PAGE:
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Love v Commonwealth of Australia


The High Court of Australia ruled by a majority of 4-to-3 that indigenous Australians who do not hold Australian citizenship.

The question before the High Court was whether it is within the legislative competence of the Parliament under s 51(xix) of the Constitution to treat either plaintiff as an “unlawful non-citizen” (within the meaning of s 14(1) of the Migration Act), and thus to detain and possibly to deport him under ss 189, 196, and 200 of the Migration Act. After hearing all the contentions, the High Court held that— the constitutional concept of an alien is not coterminous with any persons whom the Commonwealth of Australia Parliament chooses to make statutory citizens. That long-standing assumption is correct. The political community is not a concept that is wholly a creature of legislation. For example, a child born in Australia to two parents who have only Australian citizenship is not an alien. The metaphysical ties between that child and the Australian polity, by birth on Australian land and parentage, are such that the child is a non-alien, whether or not they are a statutory citizen. The same must also be true of an Aboriginal child whose genealogy and identity includes a spiritual connection forged over tens of thousands of years between a person and Australian land, or “mother nature”.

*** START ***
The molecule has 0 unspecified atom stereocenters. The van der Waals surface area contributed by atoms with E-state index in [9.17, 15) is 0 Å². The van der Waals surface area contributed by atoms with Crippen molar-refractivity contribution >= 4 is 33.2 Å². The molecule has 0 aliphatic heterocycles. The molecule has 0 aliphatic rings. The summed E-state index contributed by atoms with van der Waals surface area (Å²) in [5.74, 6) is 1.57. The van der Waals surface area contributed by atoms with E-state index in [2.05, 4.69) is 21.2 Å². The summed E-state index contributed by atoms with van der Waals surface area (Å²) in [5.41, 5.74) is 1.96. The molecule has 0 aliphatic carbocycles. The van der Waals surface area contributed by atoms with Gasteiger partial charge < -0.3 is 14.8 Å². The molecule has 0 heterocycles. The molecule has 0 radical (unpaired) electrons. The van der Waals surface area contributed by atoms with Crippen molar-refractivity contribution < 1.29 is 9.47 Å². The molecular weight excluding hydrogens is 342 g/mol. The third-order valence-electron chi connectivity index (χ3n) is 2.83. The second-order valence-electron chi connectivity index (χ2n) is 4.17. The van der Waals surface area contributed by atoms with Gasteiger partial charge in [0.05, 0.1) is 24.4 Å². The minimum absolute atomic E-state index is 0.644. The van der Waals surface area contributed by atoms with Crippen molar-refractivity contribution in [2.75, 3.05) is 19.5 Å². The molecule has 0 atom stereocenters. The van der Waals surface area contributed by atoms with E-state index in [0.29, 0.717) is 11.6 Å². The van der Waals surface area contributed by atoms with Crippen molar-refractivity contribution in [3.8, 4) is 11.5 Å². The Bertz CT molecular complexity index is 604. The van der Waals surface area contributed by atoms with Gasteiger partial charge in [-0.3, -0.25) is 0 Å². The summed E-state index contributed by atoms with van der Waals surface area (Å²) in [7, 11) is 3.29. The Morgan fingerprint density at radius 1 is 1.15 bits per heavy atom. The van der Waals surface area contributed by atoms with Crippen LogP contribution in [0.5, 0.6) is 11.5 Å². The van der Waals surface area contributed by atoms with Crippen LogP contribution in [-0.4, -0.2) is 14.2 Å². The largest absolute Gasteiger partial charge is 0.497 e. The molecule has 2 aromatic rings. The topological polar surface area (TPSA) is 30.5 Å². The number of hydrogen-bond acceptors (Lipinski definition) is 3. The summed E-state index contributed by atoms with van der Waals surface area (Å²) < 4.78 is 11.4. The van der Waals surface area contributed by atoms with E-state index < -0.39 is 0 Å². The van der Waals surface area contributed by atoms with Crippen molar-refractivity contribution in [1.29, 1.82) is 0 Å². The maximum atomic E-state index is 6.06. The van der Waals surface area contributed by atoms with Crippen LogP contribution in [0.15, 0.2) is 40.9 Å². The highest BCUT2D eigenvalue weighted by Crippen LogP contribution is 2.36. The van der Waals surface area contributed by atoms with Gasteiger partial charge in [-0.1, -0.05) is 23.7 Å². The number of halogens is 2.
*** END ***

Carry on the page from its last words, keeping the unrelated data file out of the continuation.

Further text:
The High Court further stated that— this conclusion could only be avoided by denying its premise so that the children in both scenarios are capable of being aliens according to the definition of citizen chosen by the Commonwealth of Australia Parliament. That approach would be contrary to the essential meaning of s 51(xix), which is not tied to the state of legislation. It would deny the long-standing existence of a category of persons who are non-citizens and non-aliens. It would effectively allow the Commonwealth Parliament to recite itself to power. To the extent that such an approach might be said to be based upon a concern for equality within the political community, it would involve a misunderstanding of both equality and community. And, by denying the unquestioned premise and authority upon which every party and the intervener proceeded in these special cases., it would deny Aboriginal people the essence of their identity without giving any party or the intervener, or any of the population of more than half a million Aboriginal or Torres Strait Islander people or their respective bodies, the opportunity to be heard on the point.

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At its conclusion, the High Court held that— the plaintiff is not an alien within the meaning of s 51(xix) of the Constitution, and that the defendant should pay the costs of the special case.